Tolerability and efficacy of durvalumab in Japanese patients with advanced solid tumors.

Journal Article (Journal Article;Multicenter Study)

Blockade of programmed cell death ligand-1 with durvalumab has shown efficacy and safety in large, international studies of patients with advanced solid tumors. A phase 1, non-randomized, open-label multicenter study was initiated to evaluate durvalumab in a Japanese population. The first part of this study used a standard 3 + 3 dose-escalation design to determine the optimal dosing schedule of durvalumab. Primary objective was evaluation of safety and tolerability of durvalumab monotherapy. Secondary objectives were to evaluate maximum tolerated dose (MTD), immunogenicity, pharmacokinetics, and efficacy. Twenty-two patients (median age, 61.5 years; range, 41-76; 64% male) received durvalumab at doses of 1, 3, or 10 mg/kg every 2 weeks (q2w), 15 mg/kg q3w, or 20 mg/kg q4w. Twenty patients discontinued before completing 12 months of treatment as a result of progressive disease and two due to adverse events (AE). The most common treatment-related AE (trAE) were rash (18%) and pruritus (14%); two patients had grade ≥3 trAE including one patient each with hyponatremia and hypothyroidism. No patient experienced a dose-limiting toxicity (DLT) during the DLT evaluation period and the MTD was not identified. There were no AE leading to a fatal outcome during study treatment. Durvalumab showed dose-proportional pharmacokinetics across the 1-20 mg/kg dose range; incidence of positive titers for antidrug antibodies was 9%. One patient with lung cancer had a partial response and disease control rate at 12 weeks was 36%. In conclusion, durvalumab at the doses and regimens evaluated was safe and well tolerated in Japanese patients with advanced solid tumors.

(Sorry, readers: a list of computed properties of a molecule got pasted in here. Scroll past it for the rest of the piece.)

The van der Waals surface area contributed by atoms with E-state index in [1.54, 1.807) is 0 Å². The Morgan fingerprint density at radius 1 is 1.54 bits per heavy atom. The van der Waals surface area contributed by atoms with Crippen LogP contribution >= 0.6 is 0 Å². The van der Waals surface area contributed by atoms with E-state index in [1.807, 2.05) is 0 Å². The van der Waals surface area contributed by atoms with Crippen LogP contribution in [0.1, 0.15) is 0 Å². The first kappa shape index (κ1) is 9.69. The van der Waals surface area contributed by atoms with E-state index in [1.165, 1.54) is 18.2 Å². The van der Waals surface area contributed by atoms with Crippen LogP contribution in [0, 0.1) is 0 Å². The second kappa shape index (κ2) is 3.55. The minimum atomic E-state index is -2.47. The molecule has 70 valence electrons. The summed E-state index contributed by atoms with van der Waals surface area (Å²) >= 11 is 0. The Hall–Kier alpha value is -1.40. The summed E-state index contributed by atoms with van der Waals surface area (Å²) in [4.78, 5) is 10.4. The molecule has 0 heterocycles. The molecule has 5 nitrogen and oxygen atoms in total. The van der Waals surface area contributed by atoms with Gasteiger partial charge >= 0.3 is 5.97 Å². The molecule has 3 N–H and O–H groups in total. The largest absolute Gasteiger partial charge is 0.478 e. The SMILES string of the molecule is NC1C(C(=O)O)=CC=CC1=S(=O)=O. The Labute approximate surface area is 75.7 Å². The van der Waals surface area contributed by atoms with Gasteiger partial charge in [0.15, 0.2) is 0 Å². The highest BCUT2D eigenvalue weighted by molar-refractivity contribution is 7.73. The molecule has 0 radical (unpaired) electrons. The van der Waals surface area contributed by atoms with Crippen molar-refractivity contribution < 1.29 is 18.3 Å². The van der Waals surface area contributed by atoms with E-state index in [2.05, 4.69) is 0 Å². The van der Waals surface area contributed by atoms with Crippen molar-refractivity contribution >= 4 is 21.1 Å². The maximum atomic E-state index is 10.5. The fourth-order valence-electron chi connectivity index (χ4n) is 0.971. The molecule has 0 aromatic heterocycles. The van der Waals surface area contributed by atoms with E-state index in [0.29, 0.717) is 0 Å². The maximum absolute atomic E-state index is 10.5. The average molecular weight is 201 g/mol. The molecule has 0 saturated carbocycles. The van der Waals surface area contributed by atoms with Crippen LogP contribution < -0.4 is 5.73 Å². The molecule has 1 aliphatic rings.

Full Text

Duke Authors

Cited Authors

  • Fujiwara, Y; Iguchi, H; Yamamoto, N; Hayama, M; Nii, M; Ueda, S; Komuro, K; Sugimoto, M; Vlahovic, G; Kozuki, T

Published Date

  • May 2019

Published In

Volume / Issue

  • 110 / 5

Start / End Page

  • 1715 - 1723

PubMed ID

  • 30891877

Pubmed Central ID

  • PMC6501043

Electronic International Standard Serial Number (EISSN)

  • 1349-7006

Digital Object Identifier (DOI)

  • 10.1111/cas.14003


  • eng

Conference Location

  • England